First off, what is surgical mesh and why should you worry about it? “Mesh” is a fabric-like material used as a reinforcement for tissue or bone, and for over 50 years it’s been used in surgeries to repair hernias and prevent reoccurrence.
So far, so good. But its uses evolved to repairing tissue in the pelvic region, which is where the trouble started. Since then, many patients, the majority of them women, have been doomed to a lifetime of pain and discomfort.
“The Mesh totally ruined my life”
So says Phindile Mncube, who had surgical mesh implanted without her knowledge. “I sometimes can’t even get out of bed and have to ask my mom for help. I can’t go anywhere without drugging myself with pain tablets. The pain affects me in such a way that I can no longer work or play with my kids.”
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In 2016, Phindile was experiencing excessive bleeding and severe period pains. Doctors diagnosed a hematoma and performed surgery to drain it. But after two years, her condition had become worse. “I was in a lot of pain and constantly sick, so I went to another hospital. [Later] I found out I was put in a mesh. The mesh was put in without my consent and I was kept in the dark about it,” she explains.
But removing it could be life-threatening…
Erosion of the mesh can cause damage to the surrounding organs, but removing surgical mesh is a difficult task – as Phildile found out. “I’d done research about removing the mesh, but the doctor who found it said it’s impossible. The mesh is attached to my intestines and uterus, so it’s too dangerous, life-threatening,” she explains.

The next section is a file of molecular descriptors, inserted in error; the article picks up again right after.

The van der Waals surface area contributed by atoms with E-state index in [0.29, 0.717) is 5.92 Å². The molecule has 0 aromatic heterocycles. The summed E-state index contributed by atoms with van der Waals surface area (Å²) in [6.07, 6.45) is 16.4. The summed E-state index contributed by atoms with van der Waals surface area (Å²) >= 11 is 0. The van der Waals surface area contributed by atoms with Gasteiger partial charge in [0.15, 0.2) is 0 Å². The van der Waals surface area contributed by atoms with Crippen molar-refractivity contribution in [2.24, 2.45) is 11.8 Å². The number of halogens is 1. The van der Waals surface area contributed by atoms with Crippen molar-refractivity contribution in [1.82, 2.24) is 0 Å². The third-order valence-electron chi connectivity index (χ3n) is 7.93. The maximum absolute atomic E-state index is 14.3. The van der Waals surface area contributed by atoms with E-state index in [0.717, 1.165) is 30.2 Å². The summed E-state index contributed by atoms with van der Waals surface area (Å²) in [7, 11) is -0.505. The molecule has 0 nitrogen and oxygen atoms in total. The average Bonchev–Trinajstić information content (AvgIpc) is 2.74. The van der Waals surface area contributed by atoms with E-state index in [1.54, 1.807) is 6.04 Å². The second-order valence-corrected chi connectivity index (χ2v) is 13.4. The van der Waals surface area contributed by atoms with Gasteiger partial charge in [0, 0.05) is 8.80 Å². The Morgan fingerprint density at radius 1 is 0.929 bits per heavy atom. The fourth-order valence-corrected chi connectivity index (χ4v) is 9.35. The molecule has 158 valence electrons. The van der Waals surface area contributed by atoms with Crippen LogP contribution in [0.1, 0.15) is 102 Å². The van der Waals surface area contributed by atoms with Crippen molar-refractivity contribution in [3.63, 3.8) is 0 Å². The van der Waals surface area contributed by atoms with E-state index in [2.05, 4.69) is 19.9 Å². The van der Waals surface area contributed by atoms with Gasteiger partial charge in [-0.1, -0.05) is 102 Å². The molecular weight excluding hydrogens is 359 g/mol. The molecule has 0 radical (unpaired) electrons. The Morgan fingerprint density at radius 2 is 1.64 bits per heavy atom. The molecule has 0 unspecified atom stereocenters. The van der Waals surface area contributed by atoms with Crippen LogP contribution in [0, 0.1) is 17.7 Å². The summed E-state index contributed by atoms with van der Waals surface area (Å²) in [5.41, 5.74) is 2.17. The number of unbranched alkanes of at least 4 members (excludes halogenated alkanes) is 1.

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These dangers have resulted in countries like the US, UK, Australia and New Zealand banning or restricting the use of surgical mesh. In a review article, authored by Professor of Materials Engineering at Trinity College Dublin, David Taylor, said: “Chemical degradation of the material due to bacterial infection, and poor surgical technique, are two potential reasons for the failures, but further work is needed — especially the examination of failed mesh products — to properly determine the underlying causes of this problem.”
But while the medical field figures out whether surgical mesh does cause more harm than good, women like Phindile are left to deal with the side effects. “I take pain medication and try to avoid eating inflammatory foods. I also try not to move too much and relax my body most of the time,” she says.
So, what does this have to do with you?
If you’re ever in a position where you might need to have surgical mesh inserted to fix a prolapse or urinary incontinence, talk to your doctor about your options. And as gynaecologist and endoscopic surgeon Dr Natatalia Novikova explains, there are plenty. “Pelvic floor exercises are effective in milder forms of prolapse. We also have new tech such as vaginal laser and radiofrequency non-invasive office procedures, which are helpful for women with mild prolapse,” she says. But in cases where the prolapse is more severe, surgery would be needed.
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Stress urinary incontinence is a condition where women leak urine as they jump, sneeze, cough and run. Traditional treatment includes pelvic floor exercises and, if these don’t work, the next step is a sling procedure, where surgical mesh (much smaller than vaginal surgical mesh used for prolapse repair) is inserted through the vaginal wall underneath the urethra.
“Alternative surgery to a sling is a surgical procedure called Burch (a keyhole procedure where the neck of the bladder is suspended from nearby ligaments with sutures) or an injection of Bulkamid, where a bulking agent is injected around the urethra. It has very promising results for mild to severe stress urinary incontinence,” says Dr Novikova.
The bottom line
While surgical mesh has shown promising results when used to repair hernias, the results from its uses in gynaecological surgeries are less successful. There is no guarantee of how a patient will react to surgical mesh, but discussing your options with your doc will help find the right one for you – one that won’t negatively affect your quality of life.
This article was originally published on www.womenshealthsa.co.za
Image credit: iStock